While the Arizona immigration law continues to cause a great deal of controversy within the United States, the failing global economy is causing problems for immigrants across the world, according to a report in the Christian Science Monitor. Countries, developing and developed alike, are struggling to deal with an increased anti-immigration backlash.
According to the UNDP, only about one-third of immigrants move from a developing country to a developed one. And yet, it is developed countries that have a stronger ability to adapt to new people and integrate them into the workforce. Intolerance toward immigrants is particularly high in developing countries like South Africa that struggle to absorb the additional labor, according to the Christian Science Monitor story.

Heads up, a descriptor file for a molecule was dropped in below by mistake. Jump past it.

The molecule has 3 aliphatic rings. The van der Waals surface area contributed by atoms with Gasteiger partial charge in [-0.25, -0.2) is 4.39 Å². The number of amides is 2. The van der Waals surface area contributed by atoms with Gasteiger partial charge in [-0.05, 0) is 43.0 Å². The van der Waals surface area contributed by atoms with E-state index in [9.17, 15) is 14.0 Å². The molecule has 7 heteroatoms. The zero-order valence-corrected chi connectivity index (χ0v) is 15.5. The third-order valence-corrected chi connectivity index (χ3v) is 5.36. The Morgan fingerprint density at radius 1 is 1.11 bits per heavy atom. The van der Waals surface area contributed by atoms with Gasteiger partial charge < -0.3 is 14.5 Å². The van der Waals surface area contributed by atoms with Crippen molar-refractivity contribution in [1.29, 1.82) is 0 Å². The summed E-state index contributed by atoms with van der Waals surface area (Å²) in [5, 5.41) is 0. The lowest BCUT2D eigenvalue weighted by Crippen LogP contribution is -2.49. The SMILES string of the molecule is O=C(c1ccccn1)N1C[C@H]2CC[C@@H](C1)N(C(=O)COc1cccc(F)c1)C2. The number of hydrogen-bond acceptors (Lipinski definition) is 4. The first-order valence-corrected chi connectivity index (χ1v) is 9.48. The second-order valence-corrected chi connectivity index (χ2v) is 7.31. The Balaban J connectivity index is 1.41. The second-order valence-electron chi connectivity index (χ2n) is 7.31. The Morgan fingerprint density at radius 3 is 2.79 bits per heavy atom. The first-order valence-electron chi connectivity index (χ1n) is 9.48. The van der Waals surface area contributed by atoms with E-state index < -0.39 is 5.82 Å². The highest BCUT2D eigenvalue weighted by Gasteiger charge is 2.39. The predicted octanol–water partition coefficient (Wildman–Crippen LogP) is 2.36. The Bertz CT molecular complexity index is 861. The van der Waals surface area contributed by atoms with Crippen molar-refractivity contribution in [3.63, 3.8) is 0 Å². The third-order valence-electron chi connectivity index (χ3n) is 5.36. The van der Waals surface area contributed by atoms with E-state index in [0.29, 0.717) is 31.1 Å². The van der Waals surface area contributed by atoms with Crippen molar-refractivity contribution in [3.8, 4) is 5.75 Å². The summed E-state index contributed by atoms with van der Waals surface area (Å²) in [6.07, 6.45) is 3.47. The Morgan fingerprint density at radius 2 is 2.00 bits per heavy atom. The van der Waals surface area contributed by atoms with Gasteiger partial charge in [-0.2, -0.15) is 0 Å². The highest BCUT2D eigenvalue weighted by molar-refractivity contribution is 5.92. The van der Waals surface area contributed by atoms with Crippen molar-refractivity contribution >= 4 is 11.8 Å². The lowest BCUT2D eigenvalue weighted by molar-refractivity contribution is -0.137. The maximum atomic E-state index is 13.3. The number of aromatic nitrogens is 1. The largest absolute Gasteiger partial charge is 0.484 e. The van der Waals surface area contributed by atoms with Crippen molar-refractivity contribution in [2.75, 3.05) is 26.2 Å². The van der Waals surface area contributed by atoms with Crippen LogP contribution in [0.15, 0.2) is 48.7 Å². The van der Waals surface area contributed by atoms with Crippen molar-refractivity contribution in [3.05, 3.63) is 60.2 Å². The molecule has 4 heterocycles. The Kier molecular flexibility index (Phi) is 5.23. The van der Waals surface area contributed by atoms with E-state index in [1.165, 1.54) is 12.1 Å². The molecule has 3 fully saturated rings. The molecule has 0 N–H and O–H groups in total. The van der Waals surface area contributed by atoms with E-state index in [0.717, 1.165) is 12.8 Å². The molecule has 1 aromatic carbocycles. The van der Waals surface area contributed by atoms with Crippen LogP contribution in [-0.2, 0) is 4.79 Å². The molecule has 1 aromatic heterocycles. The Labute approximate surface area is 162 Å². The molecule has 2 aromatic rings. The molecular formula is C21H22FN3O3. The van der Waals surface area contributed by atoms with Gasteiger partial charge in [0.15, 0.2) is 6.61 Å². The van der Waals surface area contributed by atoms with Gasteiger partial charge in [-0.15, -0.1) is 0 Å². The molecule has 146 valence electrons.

The source of this resentment in developing countries is much the same as in developed ones: immigrants increase competition for scarce resources like housing and most importantly, jobs. In South Africa, a country where about a quarter of the population is unemployed, South Africans are more concerned for their own wellbeing than accommodating the floods of refugees and immigrants entering their country. "In South Africa, you have high unemployment, high poverty rates, and people want houses, but they don't get them," says Miriam Altman, director of a South African think tank mentioned in the Christian Science Monitor article. "So then they see outsiders coming in and moving next door" and view them as rivals rather than neighbors.
A global "anti-immigration" sentiment, however, might only serve to shuffle migrants -- who often come from the world's poorest populations -- from one country to the next. This constant movement could prevent these people from finding the permanent work they need to break out of poverty.